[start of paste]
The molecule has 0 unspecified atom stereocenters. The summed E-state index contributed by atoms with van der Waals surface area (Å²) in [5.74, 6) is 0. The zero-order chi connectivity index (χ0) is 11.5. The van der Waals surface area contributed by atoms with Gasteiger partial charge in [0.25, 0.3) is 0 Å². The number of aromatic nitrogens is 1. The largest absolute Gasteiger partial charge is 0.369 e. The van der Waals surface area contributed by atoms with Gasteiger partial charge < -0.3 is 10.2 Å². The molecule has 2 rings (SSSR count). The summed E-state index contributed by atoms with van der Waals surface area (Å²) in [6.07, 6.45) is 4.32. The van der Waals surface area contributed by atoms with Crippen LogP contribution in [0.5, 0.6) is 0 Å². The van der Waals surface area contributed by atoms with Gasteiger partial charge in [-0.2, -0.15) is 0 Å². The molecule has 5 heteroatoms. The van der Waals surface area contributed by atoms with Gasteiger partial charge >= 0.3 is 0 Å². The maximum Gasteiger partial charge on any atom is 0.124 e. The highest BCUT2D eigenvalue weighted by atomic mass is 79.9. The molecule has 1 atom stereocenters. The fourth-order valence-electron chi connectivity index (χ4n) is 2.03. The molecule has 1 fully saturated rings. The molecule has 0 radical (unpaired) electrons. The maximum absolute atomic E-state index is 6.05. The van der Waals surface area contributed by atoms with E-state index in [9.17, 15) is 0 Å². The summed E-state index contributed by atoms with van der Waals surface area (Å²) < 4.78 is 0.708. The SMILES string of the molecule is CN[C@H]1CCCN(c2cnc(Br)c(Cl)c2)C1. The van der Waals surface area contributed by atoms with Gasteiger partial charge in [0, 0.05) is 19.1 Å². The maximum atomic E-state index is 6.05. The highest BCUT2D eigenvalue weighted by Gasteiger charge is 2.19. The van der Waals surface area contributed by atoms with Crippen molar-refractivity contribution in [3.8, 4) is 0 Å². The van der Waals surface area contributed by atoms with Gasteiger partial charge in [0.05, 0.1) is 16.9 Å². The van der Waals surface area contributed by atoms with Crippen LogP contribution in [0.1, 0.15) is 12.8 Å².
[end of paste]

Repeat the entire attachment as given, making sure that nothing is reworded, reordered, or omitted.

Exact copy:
The molecule has 0 unspecified atom stereocenters. The summed E-state index contributed by atoms with van der Waals surface area (Å²) in [5.74, 6) is 0. The zero-order chi connectivity index (χ0) is 11.5. The van der Waals surface area contributed by atoms with Gasteiger partial charge in [0.25, 0.3) is 0 Å². The number of aromatic nitrogens is 1. The largest absolute Gasteiger partial charge is 0.369 e. The van der Waals surface area contributed by atoms with Gasteiger partial charge < -0.3 is 10.2 Å². The molecule has 2 rings (SSSR count). The summed E-state index contributed by atoms with van der Waals surface area (Å²) in [6.07, 6.45) is 4.32. The van der Waals surface area contributed by atoms with Crippen LogP contribution in [0.5, 0.6) is 0 Å². The van der Waals surface area contributed by atoms with Gasteiger partial charge in [-0.2, -0.15) is 0 Å². The molecule has 5 heteroatoms. The van der Waals surface area contributed by atoms with Gasteiger partial charge >= 0.3 is 0 Å². The maximum Gasteiger partial charge on any atom is 0.124 e. The highest BCUT2D eigenvalue weighted by atomic mass is 79.9. The molecule has 1 atom stereocenters. The fourth-order valence-electron chi connectivity index (χ4n) is 2.03. The molecule has 1 fully saturated rings. The molecule has 0 radical (unpaired) electrons. The maximum absolute atomic E-state index is 6.05. The van der Waals surface area contributed by atoms with E-state index in [9.17, 15) is 0 Å². The summed E-state index contributed by atoms with van der Waals surface area (Å²) < 4.78 is 0.708. The SMILES string of the molecule is CN[C@H]1CCCN(c2cnc(Br)c(Cl)c2)C1. The van der Waals surface area contributed by atoms with Gasteiger partial charge in [0, 0.05) is 19.1 Å². The maximum atomic E-state index is 6.05. The highest BCUT2D eigenvalue weighted by Gasteiger charge is 2.19. The van der Waals surface area contributed by atoms with Crippen molar-refractivity contribution in [3.8, 4) is 0 Å². The van der Waals surface area contributed by atoms with Gasteiger partial charge in [0.05, 0.1) is 16.9 Å². The van der Waals surface area contributed by atoms with Crippen LogP contribution in [0.1, 0.15) is 12.8 Å².